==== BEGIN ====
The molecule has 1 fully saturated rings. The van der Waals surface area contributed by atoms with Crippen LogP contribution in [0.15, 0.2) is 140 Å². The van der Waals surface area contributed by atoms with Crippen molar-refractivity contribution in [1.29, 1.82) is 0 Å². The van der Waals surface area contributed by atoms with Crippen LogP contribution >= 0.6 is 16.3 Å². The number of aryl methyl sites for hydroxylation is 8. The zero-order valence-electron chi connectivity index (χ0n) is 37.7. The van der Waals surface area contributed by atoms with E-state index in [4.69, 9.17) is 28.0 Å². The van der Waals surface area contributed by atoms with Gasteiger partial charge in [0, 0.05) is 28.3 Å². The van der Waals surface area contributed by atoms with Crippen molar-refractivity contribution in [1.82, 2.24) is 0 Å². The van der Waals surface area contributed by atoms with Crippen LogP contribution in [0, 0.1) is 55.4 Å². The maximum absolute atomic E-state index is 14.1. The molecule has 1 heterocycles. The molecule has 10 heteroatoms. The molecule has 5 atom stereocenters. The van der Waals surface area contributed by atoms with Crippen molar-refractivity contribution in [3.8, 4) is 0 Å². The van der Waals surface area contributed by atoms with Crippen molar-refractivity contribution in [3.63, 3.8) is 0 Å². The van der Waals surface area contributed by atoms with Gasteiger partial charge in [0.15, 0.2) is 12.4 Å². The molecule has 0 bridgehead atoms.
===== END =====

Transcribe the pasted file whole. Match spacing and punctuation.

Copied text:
The molecule has 1 fully saturated rings. The van der Waals surface area contributed by atoms with Crippen LogP contribution in [0.15, 0.2) is 140 Å². The van der Waals surface area contributed by atoms with Crippen molar-refractivity contribution in [1.29, 1.82) is 0 Å². The van der Waals surface area contributed by atoms with Crippen LogP contribution >= 0.6 is 16.3 Å². The number of aryl methyl sites for hydroxylation is 8. The zero-order valence-electron chi connectivity index (χ0n) is 37.7. The van der Waals surface area contributed by atoms with E-state index in [4.69, 9.17) is 28.0 Å². The van der Waals surface area contributed by atoms with Gasteiger partial charge in [0, 0.05) is 28.3 Å². The van der Waals surface area contributed by atoms with Crippen molar-refractivity contribution in [1.82, 2.24) is 0 Å². The van der Waals surface area contributed by atoms with Crippen LogP contribution in [0, 0.1) is 55.4 Å². The maximum absolute atomic E-state index is 14.1. The molecule has 1 heterocycles. The molecule has 10 heteroatoms. The molecule has 5 atom stereocenters. The van der Waals surface area contributed by atoms with Crippen molar-refractivity contribution in [3.8, 4) is 0 Å². The van der Waals surface area contributed by atoms with Crippen molar-refractivity contribution in [3.63, 3.8) is 0 Å². The van der Waals surface area contributed by atoms with Gasteiger partial charge in [0.15, 0.2) is 12.4 Å². The molecule has 0 bridgehead atoms.